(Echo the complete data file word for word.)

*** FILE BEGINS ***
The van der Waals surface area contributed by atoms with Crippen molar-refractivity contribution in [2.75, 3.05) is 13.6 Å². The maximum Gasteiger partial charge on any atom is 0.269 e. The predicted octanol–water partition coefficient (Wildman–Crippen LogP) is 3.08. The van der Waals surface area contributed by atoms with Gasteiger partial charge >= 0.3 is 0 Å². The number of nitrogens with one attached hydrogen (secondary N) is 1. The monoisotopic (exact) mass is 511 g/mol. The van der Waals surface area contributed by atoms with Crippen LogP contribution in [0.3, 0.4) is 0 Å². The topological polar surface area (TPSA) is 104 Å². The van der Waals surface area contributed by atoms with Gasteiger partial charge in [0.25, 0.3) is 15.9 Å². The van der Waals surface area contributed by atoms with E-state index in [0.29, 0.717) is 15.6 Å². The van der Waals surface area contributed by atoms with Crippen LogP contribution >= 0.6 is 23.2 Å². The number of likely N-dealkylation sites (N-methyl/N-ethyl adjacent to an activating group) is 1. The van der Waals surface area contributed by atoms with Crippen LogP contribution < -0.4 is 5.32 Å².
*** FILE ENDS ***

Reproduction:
The van der Waals surface area contributed by atoms with Crippen molar-refractivity contribution in [2.75, 3.05) is 13.6 Å². The maximum Gasteiger partial charge on any atom is 0.269 e. The predicted octanol–water partition coefficient (Wildman–Crippen LogP) is 3.08. The van der Waals surface area contributed by atoms with Gasteiger partial charge >= 0.3 is 0 Å². The number of nitrogens with one attached hydrogen (secondary N) is 1. The monoisotopic (exact) mass is 511 g/mol. The van der Waals surface area contributed by atoms with Crippen LogP contribution in [0.3, 0.4) is 0 Å². The topological polar surface area (TPSA) is 104 Å². The van der Waals surface area contributed by atoms with Gasteiger partial charge in [0.25, 0.3) is 15.9 Å². The van der Waals surface area contributed by atoms with E-state index in [0.29, 0.717) is 15.6 Å². The van der Waals surface area contributed by atoms with Crippen LogP contribution >= 0.6 is 23.2 Å². The number of likely N-dealkylation sites (N-methyl/N-ethyl adjacent to an activating group) is 1. The van der Waals surface area contributed by atoms with Crippen LogP contribution < -0.4 is 5.32 Å².